I was surprised too, and I imagine it helped that I didn’t know the show’s title was “White Tulip.” I burst into tears when I saw what was drawn on that paper!

    • charlotte

      I was also surprised. I didn’t think it was that predictable of an ending. What an amazing episode!!! It was incredibly moving and poignant. I didn’t expect Allistair to die along with his fiance after he tells her he loved her. It was nice to see the “villain” not be some crazy alt-obsessed terrorist for a change. The episode really felt like a breath of fresh air.

  • chuck

    Fringe is rapidly out-doing The X-Files. It keeps the continuing story advancing every week and often ties the one-time events to that arc.

  • Francisco

    This was an excellent episode! I was shocked to see Allistair and his fiance crushed by the oncoming truck. But I do have a question. What happened to the Allistair standing in the field at the time of the accident? Will this storyline be revisited in the future? Possibly season three?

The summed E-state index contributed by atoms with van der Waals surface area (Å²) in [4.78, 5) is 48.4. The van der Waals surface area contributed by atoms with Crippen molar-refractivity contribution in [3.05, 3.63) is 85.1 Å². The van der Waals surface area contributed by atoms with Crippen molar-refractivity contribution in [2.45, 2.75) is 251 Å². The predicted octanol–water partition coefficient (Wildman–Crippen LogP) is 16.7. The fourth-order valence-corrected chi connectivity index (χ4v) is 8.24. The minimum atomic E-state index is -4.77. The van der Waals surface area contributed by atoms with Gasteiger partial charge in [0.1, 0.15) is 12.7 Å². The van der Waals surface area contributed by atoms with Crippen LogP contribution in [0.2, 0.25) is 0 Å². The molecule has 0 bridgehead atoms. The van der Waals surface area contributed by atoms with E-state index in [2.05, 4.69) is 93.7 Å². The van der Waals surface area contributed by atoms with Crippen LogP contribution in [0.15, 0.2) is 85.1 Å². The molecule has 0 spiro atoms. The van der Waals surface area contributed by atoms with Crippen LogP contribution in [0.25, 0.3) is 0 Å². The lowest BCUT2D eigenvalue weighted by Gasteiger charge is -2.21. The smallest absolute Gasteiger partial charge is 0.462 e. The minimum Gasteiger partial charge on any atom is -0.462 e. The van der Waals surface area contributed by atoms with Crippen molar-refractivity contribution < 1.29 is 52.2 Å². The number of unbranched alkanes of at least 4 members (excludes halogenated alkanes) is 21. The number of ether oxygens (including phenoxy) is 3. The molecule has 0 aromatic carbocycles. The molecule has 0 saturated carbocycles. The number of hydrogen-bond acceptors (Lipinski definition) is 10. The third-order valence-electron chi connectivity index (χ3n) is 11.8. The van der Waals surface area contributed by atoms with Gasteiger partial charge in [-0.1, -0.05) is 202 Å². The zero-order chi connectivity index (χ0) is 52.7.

• mlb

      He ran from the field to find his wife, then got in the car with her, said he was sorry and died right alongside of her. Nothing to revisit – it was resolved.

    • Elizabeth

      If I understand what you are asking, there are not two Alastairs. In most time-travel shows there is always the problem that the person who goes back in time, they become a second version of themselves. When Alastair when back in time, though, he did not become a “second” Alastair in addition to the original. The episode, as far as I could tell, did not address how Alastair was able to replace himself rather than just join his original self.